I’d like to thank the U.S. Senate for protecting me from the risk of tainted or otherwise harmful prescription drugs imported from other countries.
The Senate approved this week, 49-40, “a measure saying that imports will not be allowed unless the secretary of health and human services first certifies that they ‘pose no additional risk to the publicâ€™s health and safety,’ and that they will significantly reduce costs to consumers.” (NY Times story.)
I’d particularly like to thank Sen. Thad Cochran, R-Miss. He cited a Times story about a toxic syrup imported from China that’s been implicated in poisoning deaths. Thankfully, Sen. Cochran and 48 other senatorial numbnuts voted to amend the original proposal to require certification of safety and savings from drugs imported from any country. (See the roll call vote.)
Never mind that the original bill, proposed by Sens. Ted Kennedy (D-Mass.) and Byron L. Dorgan (D-N.D.) only “would have allowed consumers, pharmacists, drug wholesalers and distributors to import prescription drugs from Canada, Japan, Australia and European countries found to have regulatory requirements comparable to those in the United States.” [Emphasis added.]
Never mind that Sen. Cochran could have proposed an amendment to specifically bar drug imports from China â€” or any other specific nation that did not meet U.S. regulatory standards.
Instead, Sen. Cochran sought to amend the bill with a sweeping certification requirement: The administration must certify any imported drug as safe and effective and able to provide savings to American consumers.
How likely is that the Bush administration â€” which has fought tooth and nail to prevent importation of low-cost drugs â€” will actually certify drugs from other countries as safe and effective? (Remember, this is the Bush administration that gave us the notorious Medicare drug benefit “doughnut hole”.)
So I’m grateful to Sen. Cochran. How nice of him to protect me from not only China but any other country whose drug manufacturing is safe and that exports drugs that are effective and cost less than the pharmaceutical and health products industry (a.k.a. Big Pharma) charges me here.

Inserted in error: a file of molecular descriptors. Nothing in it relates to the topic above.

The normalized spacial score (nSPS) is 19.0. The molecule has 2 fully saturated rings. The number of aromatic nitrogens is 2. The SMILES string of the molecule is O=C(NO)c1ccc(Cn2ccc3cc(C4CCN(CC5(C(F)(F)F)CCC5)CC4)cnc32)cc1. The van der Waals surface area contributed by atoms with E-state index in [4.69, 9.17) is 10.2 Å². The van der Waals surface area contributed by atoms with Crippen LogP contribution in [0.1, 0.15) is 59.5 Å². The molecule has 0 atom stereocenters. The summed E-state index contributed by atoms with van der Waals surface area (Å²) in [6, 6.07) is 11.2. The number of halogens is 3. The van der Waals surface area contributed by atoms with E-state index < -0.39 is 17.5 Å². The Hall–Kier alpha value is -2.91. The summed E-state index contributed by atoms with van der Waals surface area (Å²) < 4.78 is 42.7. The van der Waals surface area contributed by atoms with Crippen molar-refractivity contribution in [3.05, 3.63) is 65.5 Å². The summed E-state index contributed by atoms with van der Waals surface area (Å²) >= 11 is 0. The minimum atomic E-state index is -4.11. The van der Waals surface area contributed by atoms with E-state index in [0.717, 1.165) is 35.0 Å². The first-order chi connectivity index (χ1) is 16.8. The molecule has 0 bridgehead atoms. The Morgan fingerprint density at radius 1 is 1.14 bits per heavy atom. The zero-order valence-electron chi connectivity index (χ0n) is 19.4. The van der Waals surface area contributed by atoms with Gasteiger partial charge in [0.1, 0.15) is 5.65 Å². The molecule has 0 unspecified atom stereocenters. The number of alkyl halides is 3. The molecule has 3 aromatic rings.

I’m sure protecting my well-being, if not my pocketbook, is Sen. Cochran’s only motive. I’m sure his certification amendment had nothing to do with the $71,000 he’s collected from Big Pharma over the past four election cycles.
In fact, using Federal Election Commission data aggregated by the Center for Responsive Politics, I found that Big Pharma has given $6,092,605 over the 2000, 2002, 2004 and 2006 election cycles to the senators who voted yes on this bill â€” a bill containing a certification amendment that makes it impossible for low-cost drugs to be imported. (That’s not counting the $404,503 Big Pharma gave to former Sen. Rick Santorum (R-Pa.) in the 2006 cycle for his failed re-election bid).
That’s just these senators on this particular vote. In examining the influence of money on legislators, it’s not sufficient to look at one donation to one legislator on one issue. A longer perspective is needed to see the pattern.
Now, maybe $12 million doesn’t go as far as it used to. Maybe that $12 million didn’t actually buy votes that benefited Big Pharma. But it sure does buy a lengthy attention span for Big Pharma’s pitch.
If you’d like to see the relative length of the senators’ attention spans, here they are. Those who voted yes are listed below with total take from Big Pharma over the four election cycles. The figures in parens are the number of election cycles for some who did not get money in all four cycles. Six-figure “takes” are in bold.
As you read this, you might end up thinking: “Efforts to allow importing low-cost drugs to make lifesaving drugs affordable to those who need them â€” let alone save American consumers money â€” doesn’t have a prayer.” Not as long as Big Pharma is on the case, year in and year out.
Baucus, Mont. â€” $323, 221
Bayh, Ind. â€” $283,900
Cantwell, Wash. â€” $41,700 (3)
Carper, Del. â€” $159,314 (3)
Kennedy, Mass. â€” $328,700
Kerry, Mass. â€” $681,823
Lautenberg, N.J. â€” $9,750 (2)
Lincoln, Ark. â€” $164,620
Menendez, N.J. â€” $132,543 (1)
Mikulski, Md. â€” $60,424
Murray, Wash. â€” $110,599
Nelson, Neb. â€” $182,083
Rockefeller, W.Va. â€” $31,700
Salazar, Colo. â€” $7,500 (1)
Alexander, Tenn. â€” $69,662 (2)
Bennett, Utah â€” $137,750
Bunning, Ky. â€” $93,366
Chambliss, Ga. â€” $34,999 (2)
Coburn, Okla. â€” $6,500 (1)
Cochran, Miss. â€” $71,000 (3)
Coleman, Minn. â€” $58,489 (2)
Corker, Tenn. â€” $0 (1)
Cornyn, Texas â€” $41,000 (2)
Crapo, Idaho â€” $64,830 (3)
Dole, N.C. â€” $22,000 (2)
Domenici, N.M. â€” $51,250
Enzi, Wyo. â€” $132,038
Graham, S.C. â€” $30,000 (2)
Gregg, N.H. â€” $198,000 (3)
Hagel, Neb. â€” $59,165
Hatch, Utah â€” $816,805
Hutchison, Texas â€” $36,850 (2)
Isakson, Ga. â€” $20,000 (1)
Kyl, Ariz. â€” $250,710
Lugar, Ind. â€” $162,210
Martinez, Fla. â€” $7,000 (1)
McConnell, Ky. â€” $94,500
Murkowski, Alaska â€” $56,500 (2)
Roberts, Kan. â€” $31,878
Spector, Pa. â€” $453,511
Stevens, Alaska â€” $29,250
Sununu, N.H. â€” $16,000 (2)
Thomas, Wyo. â€” $43,000
Voinovich, Ohio â€” $174,200
Warner, Va. â€” $37,320
Lieberman, Conn. â€” $461,590
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